Friday, April 13, 2012

Two short takes: It's a rough draft, I think?

#1. A rough draft is only the first step.

Typically, when you’re writing for someone else, it takes time to get a clear understanding of their requirements and message. This is especially true when ghostwriting for someone. It’s hard to write what you don’t know or for someone you don’t know.

That’s why the first stab you take at the writing is called a “rough” draft. It’s not polished, complete, or in any sense final. In fact, the writing could go through multiple “rough” drafts as items are clarified, further researched, facts checked, etc.

It’s not unusual to cram everything you can into a rough draft to make sure you’ve captured all the critical information. In fact, it’s always better to start with too much and then trim.

This first rough draft means the document is tentative and subject to change; it's a baseline of sorts. Heavy reshaping is expected and the norm.

A first draft that’s rough – meaning that sentences are weak, some typos crept in, the structure isn't totally coherent, etc. – is in no way an indication that a writer has not done his or her job well.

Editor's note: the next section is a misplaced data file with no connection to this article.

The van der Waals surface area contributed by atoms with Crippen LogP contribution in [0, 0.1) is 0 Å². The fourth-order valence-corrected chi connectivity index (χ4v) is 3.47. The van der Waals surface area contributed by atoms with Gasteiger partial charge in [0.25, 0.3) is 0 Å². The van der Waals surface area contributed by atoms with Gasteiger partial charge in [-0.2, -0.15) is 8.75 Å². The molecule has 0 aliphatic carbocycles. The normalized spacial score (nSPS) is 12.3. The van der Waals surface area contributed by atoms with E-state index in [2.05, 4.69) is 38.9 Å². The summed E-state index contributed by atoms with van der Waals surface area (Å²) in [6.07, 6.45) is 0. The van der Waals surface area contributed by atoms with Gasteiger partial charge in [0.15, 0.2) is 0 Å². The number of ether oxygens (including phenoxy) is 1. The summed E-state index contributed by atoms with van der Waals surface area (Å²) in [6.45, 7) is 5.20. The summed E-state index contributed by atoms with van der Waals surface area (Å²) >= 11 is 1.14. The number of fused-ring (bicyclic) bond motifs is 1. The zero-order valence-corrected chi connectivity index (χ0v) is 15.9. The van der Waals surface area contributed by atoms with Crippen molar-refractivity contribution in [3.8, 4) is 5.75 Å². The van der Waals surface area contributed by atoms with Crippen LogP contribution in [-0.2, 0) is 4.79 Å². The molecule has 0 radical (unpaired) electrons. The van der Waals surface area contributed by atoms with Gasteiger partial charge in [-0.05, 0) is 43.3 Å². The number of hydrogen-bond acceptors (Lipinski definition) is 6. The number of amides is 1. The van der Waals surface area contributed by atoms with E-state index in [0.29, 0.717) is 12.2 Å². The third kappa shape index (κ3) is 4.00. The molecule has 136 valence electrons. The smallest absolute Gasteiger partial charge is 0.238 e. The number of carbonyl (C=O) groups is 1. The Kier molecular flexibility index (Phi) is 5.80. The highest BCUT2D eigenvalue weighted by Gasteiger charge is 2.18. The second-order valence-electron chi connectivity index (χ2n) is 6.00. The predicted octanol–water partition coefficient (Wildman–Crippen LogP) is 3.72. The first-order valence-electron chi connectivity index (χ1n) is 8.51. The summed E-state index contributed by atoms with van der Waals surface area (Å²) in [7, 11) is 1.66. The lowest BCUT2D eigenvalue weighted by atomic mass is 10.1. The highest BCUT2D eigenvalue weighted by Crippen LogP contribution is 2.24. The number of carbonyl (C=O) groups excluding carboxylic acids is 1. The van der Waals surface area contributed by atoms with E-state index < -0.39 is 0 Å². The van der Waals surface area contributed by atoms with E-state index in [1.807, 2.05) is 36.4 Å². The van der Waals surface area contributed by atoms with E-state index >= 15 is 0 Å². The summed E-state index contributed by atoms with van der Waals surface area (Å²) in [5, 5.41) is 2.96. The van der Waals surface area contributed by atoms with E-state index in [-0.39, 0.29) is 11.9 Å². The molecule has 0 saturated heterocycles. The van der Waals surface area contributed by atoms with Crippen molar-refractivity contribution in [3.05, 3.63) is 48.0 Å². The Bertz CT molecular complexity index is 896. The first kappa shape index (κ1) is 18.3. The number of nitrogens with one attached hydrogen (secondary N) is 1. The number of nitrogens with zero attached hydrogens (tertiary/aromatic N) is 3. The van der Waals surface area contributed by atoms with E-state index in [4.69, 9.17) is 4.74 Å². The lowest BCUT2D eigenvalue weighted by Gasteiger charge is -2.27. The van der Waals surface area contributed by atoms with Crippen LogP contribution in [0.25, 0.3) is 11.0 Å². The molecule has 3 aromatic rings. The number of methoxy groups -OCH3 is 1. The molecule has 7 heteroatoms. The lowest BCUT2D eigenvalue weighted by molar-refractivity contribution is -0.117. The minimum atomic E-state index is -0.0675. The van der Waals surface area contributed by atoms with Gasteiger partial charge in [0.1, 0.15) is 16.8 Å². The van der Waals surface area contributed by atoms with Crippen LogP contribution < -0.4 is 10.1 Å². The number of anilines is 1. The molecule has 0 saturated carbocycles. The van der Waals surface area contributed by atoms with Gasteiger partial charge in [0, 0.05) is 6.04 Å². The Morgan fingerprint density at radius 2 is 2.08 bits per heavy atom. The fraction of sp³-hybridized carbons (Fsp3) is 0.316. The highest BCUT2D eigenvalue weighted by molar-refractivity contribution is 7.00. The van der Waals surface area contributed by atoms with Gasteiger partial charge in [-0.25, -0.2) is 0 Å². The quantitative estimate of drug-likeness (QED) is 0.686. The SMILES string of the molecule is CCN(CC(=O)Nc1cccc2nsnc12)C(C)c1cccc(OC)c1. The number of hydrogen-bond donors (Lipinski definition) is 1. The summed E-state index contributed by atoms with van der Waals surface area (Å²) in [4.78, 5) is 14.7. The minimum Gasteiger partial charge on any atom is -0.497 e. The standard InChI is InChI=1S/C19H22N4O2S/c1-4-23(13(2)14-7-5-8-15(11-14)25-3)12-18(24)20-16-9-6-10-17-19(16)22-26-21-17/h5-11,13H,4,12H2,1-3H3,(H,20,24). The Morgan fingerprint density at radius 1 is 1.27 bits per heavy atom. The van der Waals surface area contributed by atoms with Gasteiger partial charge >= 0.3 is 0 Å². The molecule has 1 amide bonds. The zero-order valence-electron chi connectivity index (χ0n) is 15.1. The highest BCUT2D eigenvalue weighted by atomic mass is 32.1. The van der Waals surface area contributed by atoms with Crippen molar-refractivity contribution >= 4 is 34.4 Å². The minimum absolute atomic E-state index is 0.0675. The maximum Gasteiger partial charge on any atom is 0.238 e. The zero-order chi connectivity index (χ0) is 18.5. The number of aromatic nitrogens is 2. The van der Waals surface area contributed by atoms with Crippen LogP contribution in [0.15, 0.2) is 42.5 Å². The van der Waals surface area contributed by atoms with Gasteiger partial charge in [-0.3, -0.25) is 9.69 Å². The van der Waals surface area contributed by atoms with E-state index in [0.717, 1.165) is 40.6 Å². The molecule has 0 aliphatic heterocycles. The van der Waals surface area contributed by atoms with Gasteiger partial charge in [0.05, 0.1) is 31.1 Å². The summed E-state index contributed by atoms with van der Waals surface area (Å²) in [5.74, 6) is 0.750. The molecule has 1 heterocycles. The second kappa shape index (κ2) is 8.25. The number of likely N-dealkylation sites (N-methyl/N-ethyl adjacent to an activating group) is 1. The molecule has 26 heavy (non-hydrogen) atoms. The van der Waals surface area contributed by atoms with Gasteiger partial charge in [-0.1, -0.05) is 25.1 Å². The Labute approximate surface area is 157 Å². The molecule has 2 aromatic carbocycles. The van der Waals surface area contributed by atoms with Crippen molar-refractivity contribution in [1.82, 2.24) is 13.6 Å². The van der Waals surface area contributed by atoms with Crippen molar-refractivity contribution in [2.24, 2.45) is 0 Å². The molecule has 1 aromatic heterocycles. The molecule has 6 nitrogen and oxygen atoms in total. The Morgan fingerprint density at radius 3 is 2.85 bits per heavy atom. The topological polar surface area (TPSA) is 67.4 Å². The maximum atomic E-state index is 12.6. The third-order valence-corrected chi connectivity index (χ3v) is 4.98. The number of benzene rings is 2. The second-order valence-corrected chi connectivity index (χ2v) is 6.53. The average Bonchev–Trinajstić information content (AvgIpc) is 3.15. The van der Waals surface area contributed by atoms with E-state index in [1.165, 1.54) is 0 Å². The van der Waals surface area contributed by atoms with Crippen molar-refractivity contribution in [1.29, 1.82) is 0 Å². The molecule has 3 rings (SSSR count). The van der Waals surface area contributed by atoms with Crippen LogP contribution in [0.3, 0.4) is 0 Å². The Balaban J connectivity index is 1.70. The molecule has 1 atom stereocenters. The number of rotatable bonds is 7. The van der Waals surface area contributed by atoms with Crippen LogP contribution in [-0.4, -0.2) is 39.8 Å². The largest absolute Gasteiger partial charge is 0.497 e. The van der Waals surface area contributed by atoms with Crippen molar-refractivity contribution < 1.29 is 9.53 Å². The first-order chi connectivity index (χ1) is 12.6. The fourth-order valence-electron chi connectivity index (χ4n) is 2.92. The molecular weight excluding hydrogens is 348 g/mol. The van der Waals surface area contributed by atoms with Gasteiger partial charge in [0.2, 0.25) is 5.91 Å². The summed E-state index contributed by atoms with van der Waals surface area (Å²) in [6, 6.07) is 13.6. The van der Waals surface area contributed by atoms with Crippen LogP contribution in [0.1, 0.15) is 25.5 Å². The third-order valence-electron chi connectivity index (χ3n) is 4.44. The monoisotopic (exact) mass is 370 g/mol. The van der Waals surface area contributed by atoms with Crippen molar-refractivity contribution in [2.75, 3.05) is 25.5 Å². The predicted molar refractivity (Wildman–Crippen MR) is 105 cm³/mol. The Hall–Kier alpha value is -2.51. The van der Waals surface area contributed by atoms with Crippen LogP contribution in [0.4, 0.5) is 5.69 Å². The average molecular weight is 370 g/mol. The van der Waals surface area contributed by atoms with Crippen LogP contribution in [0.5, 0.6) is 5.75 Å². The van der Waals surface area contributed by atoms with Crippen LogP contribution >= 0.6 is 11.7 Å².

A good first draft will contain all of the essential information that will end up polished and perfectly organized in the final draft.

So, don’t expect a first draft to be perfect! It’s only the first step in the process to a great, polished piece.

#2. I think this weakens your message.

I had a great expository writing prof in college. Her name was Elsie Elmendorf. One point she drove into my head is to avoid saying or writing “I think” or “I believe.”

Why? For two reasons:
  1. You immediately weaken your argument or point.
  2. It’s redundant.
When you are presenting your opinion on something, obviously you are presenting what you think or believe. It’s assumed and doesn’t need to be stated.

Such phrases weaken your ideas because it makes them sound wishy-washy. Here are some examples:
  • Weak: “I believe that world peace is a good goal for our country.”
  • Strong: “Our country needs to be committed to supporting world peace.”
  • Weak: “Well, what I think is that red is probably a more appropriate color for this chair.”
  • Strong: “A red chair is perfect.”
When sharing an idea, opinion, position, or preference, do so confidently by avoiding the use of “I think” or “I believe” or “in my opinion.” What you’re saying or writing will have a much greater impact.


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